Electromagnetic Field Simulations to Improve Understanding of Parasitic Effects of On-Wafer Scattering Parameter Calibrations
On-wafer measurements of S-parameters are required to directly characterize devices under test (DUTs) on the wafer. The DUTs are, e.g., individual components such as transistors, filters or complete circuits, which can be used for wireless communications, automotive radar, and medical sensing. Calibration approaches such as mTRL are employed to account for systematic measurement errors. The measurement of on-wafer calibration standards in addition to the raw S-parameters of the DUT allows for characterizing these errors and for obtaining the S-parameters of the DUT itself. Fig. 1 depicts the setup of an on-wafer scattering parameter measurement using one of FBH’s prober stations. The wafer is located on a dielectric chuck, and probes are used to contact the respective DUT on the wafer. The probes are equipped with needles connecting the DUT to the vector network analyzer (not shown in the figure). The probes can be adjusted with the help of a microscope (silver cylinder at the top of figure) using stepper motors.
In a framework of joint projects with various metrology institutes and partners from across Europe, FBH’s Microwave Department models on-wafer S-parameter measurements using 3D electromagnetic field simulations to understand the occurring parasitic effects. Numerical modeling is an appealing tool for these investigations due to the absence of uncertainties such as in the shape of the geometries and in the respective material parameters. Furthermore, numerical simulations deliver field plots which provide descriptive insight into the measurement process. A further crucial advantage of electromagnetic simulations is the ability to run systematic perturbation studies to estimate the influence of geometry and material parameters on the quality of the calibration.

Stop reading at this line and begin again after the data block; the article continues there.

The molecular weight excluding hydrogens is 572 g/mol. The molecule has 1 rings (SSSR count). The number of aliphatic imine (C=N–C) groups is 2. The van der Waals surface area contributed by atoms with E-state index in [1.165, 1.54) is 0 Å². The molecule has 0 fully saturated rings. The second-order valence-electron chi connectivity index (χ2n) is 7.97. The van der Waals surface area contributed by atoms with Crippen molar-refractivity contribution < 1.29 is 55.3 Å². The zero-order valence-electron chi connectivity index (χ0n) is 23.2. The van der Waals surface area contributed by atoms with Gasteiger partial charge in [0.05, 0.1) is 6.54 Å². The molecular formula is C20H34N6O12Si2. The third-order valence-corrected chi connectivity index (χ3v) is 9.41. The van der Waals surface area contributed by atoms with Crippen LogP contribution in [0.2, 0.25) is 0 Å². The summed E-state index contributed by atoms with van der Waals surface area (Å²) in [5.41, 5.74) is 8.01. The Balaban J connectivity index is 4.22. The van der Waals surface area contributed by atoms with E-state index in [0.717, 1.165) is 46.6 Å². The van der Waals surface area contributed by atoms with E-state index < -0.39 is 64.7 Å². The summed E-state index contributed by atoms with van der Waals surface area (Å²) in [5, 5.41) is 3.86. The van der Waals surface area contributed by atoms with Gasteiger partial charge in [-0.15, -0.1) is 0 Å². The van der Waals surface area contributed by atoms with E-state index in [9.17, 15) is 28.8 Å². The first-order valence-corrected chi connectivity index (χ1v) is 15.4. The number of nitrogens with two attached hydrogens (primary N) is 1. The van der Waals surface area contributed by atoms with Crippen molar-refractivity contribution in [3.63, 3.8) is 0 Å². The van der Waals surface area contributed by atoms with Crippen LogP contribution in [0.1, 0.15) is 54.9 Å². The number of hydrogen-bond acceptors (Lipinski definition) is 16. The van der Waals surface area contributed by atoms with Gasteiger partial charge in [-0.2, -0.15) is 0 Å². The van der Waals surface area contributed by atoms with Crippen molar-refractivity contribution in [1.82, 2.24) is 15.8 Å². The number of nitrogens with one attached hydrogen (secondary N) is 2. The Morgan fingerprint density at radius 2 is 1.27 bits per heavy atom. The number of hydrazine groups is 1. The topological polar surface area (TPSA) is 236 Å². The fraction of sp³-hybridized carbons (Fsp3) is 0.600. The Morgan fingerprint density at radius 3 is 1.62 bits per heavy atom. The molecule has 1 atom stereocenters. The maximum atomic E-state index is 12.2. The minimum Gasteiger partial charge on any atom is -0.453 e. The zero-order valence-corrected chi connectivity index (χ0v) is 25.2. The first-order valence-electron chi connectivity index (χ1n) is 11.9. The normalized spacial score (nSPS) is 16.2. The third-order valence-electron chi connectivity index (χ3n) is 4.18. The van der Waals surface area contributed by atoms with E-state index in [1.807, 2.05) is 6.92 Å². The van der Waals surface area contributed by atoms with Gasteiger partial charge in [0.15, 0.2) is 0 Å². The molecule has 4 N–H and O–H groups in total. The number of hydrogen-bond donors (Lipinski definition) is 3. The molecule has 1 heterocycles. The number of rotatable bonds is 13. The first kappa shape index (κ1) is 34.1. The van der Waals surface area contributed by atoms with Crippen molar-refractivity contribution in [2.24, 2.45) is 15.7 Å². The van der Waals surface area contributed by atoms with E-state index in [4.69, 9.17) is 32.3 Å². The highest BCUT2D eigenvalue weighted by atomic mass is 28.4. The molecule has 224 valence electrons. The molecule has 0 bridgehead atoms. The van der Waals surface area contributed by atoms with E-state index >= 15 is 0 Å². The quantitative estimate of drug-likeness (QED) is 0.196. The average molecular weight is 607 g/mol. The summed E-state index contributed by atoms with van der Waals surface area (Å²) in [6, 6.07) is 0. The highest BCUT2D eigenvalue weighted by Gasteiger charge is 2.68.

The performed simulations show that even for a configuration without neighboring structures on the wafer, the calibration algorithm is not capable of completely compensating the probe influences. Therefore, small deviations of the calibrated S-parameters remain. The calibration may become worse if neighboring structures are present as shown in Fig. 2. The figures depict the simulated absolute value of electric fields resulting from the excitation of a coplanar waveguide with probes. The electric fields are shown for two substrates: (a) and (b) Al2O3 with the relative permittivity εr = 9.7 and (c) and (d) SiO2 with the relative permittivity εr = 3.78. For all simulations, the wafer is placed on a ceramic chuck with εr = 6.5. Fig. 2 (a) and (c) show an excitation at 40 GHz and (b) and (d) an excitation at 100 GHz. The parasitic coupling of fields to neighboring structures is much stronger on the Al2O3 wafer than on the SiO2 wafer. This may lead to a poor quality of the calibrated S-parameters. Further systematic studies revealed that the parasitic coupling can be suppressed if, e.g., the dielectric constant of the chuck material is similar to or larger than the dielectric constant of the substrate.
Fig. 3 depicts a parameter study investigating the influence of a perturbing neighboring coplanar waveguide on the quality of the calibrated scattering parameters. Fig. 3 (a) presents a probe touching a coplanar waveguide. The perturbing waveguide is placed in line with the distance d. Resonances of the neighboring waveguide appear as dips dependent on d in the S-parameters of the DUT after calibration as shown in Fig. 3 (b). The strength of these effects is governed by the dimensions of the probes and by the distance between the probes and the perturbing structures. Further simulations show that the effective area on the lower side of the probe, which is referred to as probe shadow, is crucial. The probe shadow should be kept free of structures to avoid parasitic probe coupling and poor S-parameter calibrations.
The design guidelines resulting from these investigations were provided to the scientific community through publications and recent conference contributions.
This work was supported in part by the European Metrology Program for Innovation and Research (EMPIR) through the Microwave Measurement for Planar Circuits and Components Project under Grant 14IND02 (funding period: 01.10.2015 – 01.10.2018). The EMPIR program is co-ﬁnanced by the participating countries and from the European Union’s Horizon 2020 research and innovation program.
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